Many times, while giving retreats to high school students, I have heard them remark that they will listen to different types of music depending upon their mood. When they are depressed, R.E.M. has just the right song that speaks to them; Ani DiFranco and Tori Amos know what to say to the angry teen-age girl whose boyfriend has just dumped her; Lauryn Hill’s infectious grooves are just what the doctor ordered to lighten the spirit on a lonely Friday night; listening to Limp Bizkit after a fight with their parents gives teenagers permission to be angry in a non-destructive way. It is very heartening to witness teenagers turning to music to touch their souls and help them deal with strong emotions because they feel that the music speaks to them in a way that parents, priests or teachers cannot at that moment. teenagers often associate pop music with special events in their lives, as manifested by the numerous compilation "mix" tapes many teenagers make by collecting the music that meant a lot to them during a particularly enjoyable summer or while they were involved in a special relationship. teenagers can use these musical souvenirs to help them recall these enjoyable experiences.
The first two points touched upon aspects of teenagers’ spirituality, but I refer here to the use of pop music in a specifically spiritual context, such as a retreat. My experience conducting retreats for teenagers has helped me to understand what a powerful tool pop music can be for tapping into spiritual themes such as darkness/light, death/resurrection and love in a way teenagers can understand and to which they can relate. Pop music can be used at the beginning and end of a retreat talk to provide the proper punctuation to the spiritual matter being conveyed. I am not referring solely to acoustic guitar, bubble-gum lyric pop music, but all types. Since teenagers do invest a lot of time listening to music, building community around music and associating strong emotions with particular music, it is not difficult to bring God into their experience of music. Communicating the power of God’s love and companionship by theoretical means to a group of teenagers is not a simple task, but when they can listen to music in a group setting and feel the deep emotions associated with the music, teenagers can be helped to connect their desires and passions with God; and, I hope, God can become more of a real presence in their lives.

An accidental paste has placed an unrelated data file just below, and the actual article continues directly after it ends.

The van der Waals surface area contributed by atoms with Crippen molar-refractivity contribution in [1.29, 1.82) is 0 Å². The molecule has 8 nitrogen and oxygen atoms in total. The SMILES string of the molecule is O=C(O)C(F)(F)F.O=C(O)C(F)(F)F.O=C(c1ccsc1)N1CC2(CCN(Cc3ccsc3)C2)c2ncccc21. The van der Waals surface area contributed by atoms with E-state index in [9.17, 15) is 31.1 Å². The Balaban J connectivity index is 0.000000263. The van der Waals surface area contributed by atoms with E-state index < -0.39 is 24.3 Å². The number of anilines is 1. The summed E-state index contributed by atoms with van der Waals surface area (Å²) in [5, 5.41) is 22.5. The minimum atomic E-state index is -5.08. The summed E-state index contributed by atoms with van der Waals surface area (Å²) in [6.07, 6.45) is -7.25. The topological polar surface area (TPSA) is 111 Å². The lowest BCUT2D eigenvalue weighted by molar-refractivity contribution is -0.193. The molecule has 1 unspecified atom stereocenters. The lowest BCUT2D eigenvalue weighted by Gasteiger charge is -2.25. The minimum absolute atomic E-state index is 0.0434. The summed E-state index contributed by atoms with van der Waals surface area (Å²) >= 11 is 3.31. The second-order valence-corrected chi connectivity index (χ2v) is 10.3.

Teenagers who are troubled are going to listen to pop music just as much as teenagers who are not, so attempting to make a direct correlation between teen-age violence and music is problematic at best. Pop music is not predicted as an agent of mass destruction in the Book of Revelation, and Marilyn Manson is no more responsible for the Littleton shootings than Joan Osbourne’s sappy oeuvre "(What if God was) One of Us" is responsible for effecting mass conversions to deism. teenagers are going through difficult transitions and definitely need guidance from their elders, but demonizing the music they listen to is not a constructive way to provide support.
David E. Nantais, S.J., is studying philosophy and theology at Loyola University Chicago.